What will the Fed Minutes on 19th August 2015 be?
A long waited interest hike?
U.S. stocks fell for a second day as a selloff in emerging markets fueled concern global growth is slowing at the same time the Federal Reserve considers the path for higher interest rates.
Caterpillar Inc., DuPont Co. and Freeport-McMoRan Inc. paced declines as raw-material and industrial shares slumped more than 1.2 percent as a group. Chevron Corp. slid 2.3 percent and Marathon Oil Corp. lost 4.1 percent after a government report showed U.S. crude stockpiles increased.
The Standard & Poor’s 500 Index fell 1 percent to 2,075.34 at 10:54 a.m. in New York, falling below its average price for the past 200 days for the third time this month. The Dow Jones Industrial Average lost 197.39 points, or 1.1 percent, to 17,313.95, with all 30 components retreating. Trading in S&P 500 companies was 9 percent below the 30-day average for this time of the day.
“There’s a lot of uncertainty around the outlook for the market here,” said Walter Todd, who oversees about $1.1 billion as chief investment officer for Greenwood Capital Associates. “You’ve got the Fed meeting coming up. There’s still a lot of uncertainty around China. Earnings have been OK, but not great. You’ve seen the market bouncing around in the range lately. There’s a lack of clarity here.”
Emerging-market equities sank to a four-year low on concern investors will withdraw money faster as the Chinese economy slows. European stocks also followed suit.
Concerns about global growth are increasing as the Fed considers the timing of its first interest rate increase since 2006. Minutes from the central bank’s July meeting are due at 2 p.m. in Washington. Traders are pricing in a 48 percent probability of a rate move at the September meeting.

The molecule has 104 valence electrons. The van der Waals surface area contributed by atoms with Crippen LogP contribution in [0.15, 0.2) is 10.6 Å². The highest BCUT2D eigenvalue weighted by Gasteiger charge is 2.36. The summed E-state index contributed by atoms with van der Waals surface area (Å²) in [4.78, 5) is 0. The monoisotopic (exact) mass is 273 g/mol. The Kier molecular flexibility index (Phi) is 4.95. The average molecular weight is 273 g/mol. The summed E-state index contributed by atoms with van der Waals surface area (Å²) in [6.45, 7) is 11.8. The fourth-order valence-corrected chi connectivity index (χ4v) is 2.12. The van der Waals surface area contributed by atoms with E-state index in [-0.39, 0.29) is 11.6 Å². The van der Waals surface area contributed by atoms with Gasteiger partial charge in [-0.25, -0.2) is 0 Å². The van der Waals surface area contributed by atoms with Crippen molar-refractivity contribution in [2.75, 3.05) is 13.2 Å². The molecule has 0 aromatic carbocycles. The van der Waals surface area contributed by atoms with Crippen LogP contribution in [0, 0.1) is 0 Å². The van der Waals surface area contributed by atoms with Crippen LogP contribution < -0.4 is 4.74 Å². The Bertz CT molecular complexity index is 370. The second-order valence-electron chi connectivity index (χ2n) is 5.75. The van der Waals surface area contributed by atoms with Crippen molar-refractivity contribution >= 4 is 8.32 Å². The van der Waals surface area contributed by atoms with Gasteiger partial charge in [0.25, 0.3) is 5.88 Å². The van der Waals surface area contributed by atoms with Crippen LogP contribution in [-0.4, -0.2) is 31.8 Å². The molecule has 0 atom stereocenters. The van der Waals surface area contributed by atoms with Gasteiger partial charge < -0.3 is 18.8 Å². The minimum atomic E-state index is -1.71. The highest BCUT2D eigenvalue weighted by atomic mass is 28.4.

When its last meeting ended July 29, the
That got Wall Street thinking that the Fed would move at its September 15-16 meeting. Today’s release of the minutes of the Fed’s July meeting could offer more clues related to its rate hike “liftoff” timetable.
“At the time of the July meeting, there was a higher expectation that they would move in September,” says
Warne added that it would not surprise her if the minutes “reaffirmed the view” of a September hike “unless we see weak employment growth” in the August jobs report set for release Sept. 4.
But there’s a catch, she says: “Since the July meeting there’s been a lot more international turbulence.” Warne, of course, is referring to the market angst sparked last week by China’s decision to devalue its currency and the continued selloff in oil prices.
“The question will be: Does weakness in China and international disruptions make it more likely the Fed stays on hold, as in the past the Fed has commented on international conditions as weighing” on its deliberations, Warne says.
However, she still believes the Fed is more focused on domestic issues, such as the strengthening labor market and better growth numbers in the U.S.